Supreme Court agrees to ex­tend dead­line for right to die law

The Guardian (Charlottetown) - - CANADA - THE CANA­DIAN PRESS

The Supreme Court has added four months to the fed­eral govern­ment’s dead­line for pro­duc­ing a new law on doc­tor-as­sisted death — but with an ex­emp­tion for any­one who wants to ask a judge to end their life ear­lier.

The Lib­eral

govern­ment had ar­gued that it needed the orig­i­nal Feb. 6 dead­line ex­tended by six months in or­der to have the time to craft a proper law.

Op­po­nents said that would sim­ply pro­long the suf­fer­ing of many.

“In agree­ing that more time is needed, we do not at the same time see any need to un­fairly pro­long the suf­fer­ing of those who meet the clear cri­te­ria,” the court wrote in a nar­row 5-4 de­ci­sion on the ex­ten­sion ap­pli­ca­tion.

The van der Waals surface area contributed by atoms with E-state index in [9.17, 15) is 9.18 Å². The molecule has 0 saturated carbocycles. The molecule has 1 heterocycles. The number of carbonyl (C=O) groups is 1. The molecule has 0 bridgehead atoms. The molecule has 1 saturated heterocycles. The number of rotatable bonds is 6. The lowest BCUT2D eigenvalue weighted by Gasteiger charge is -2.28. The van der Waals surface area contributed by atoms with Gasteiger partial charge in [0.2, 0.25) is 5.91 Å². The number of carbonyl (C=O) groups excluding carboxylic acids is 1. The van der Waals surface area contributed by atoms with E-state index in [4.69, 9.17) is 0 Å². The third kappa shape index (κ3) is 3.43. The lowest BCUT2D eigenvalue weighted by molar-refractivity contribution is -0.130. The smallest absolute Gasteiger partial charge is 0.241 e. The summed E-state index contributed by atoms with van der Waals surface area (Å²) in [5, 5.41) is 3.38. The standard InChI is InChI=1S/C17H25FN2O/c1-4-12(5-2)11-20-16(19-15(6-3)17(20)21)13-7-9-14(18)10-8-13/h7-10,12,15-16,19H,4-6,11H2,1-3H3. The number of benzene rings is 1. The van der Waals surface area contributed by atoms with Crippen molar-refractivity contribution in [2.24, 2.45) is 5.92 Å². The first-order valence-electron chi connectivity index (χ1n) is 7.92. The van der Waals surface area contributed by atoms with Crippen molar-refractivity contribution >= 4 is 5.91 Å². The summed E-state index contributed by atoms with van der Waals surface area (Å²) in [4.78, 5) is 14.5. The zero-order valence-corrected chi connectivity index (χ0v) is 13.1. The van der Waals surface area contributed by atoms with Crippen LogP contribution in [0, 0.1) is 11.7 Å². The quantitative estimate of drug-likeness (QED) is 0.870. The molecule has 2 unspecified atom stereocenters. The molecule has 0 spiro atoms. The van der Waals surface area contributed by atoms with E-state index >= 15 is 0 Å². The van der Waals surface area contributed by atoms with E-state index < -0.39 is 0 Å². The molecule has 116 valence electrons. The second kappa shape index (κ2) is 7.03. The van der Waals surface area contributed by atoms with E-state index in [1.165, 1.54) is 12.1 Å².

“An ex­emp­tion can mit­i­gate the se­vere harm that may be oc­ca­sioned to those adults who have a griev­ous, in­tol­er­a­ble and ir­re­me­di­a­ble med­i­cal con­di­tion by mak­ing a rem­edy avail­able now, pend­ing Par­lia­ment’s re­sponse.”

The de­ci­sion con­tin­ues: “The prej­u­dice to the rights flow­ing from the four-month ex­ten­sion out­weighs coun­ter­vail­ing con­sid­er­a­tions.”

In a land­mark de­ci­sion last win­ter, the high court rec­og­nized the right of con­sent­ing adults en­dur­ing in­tol­er­a­ble phys­i­cal or men­tal suf­fer­ing to end their lives with a doc­tor’s help.

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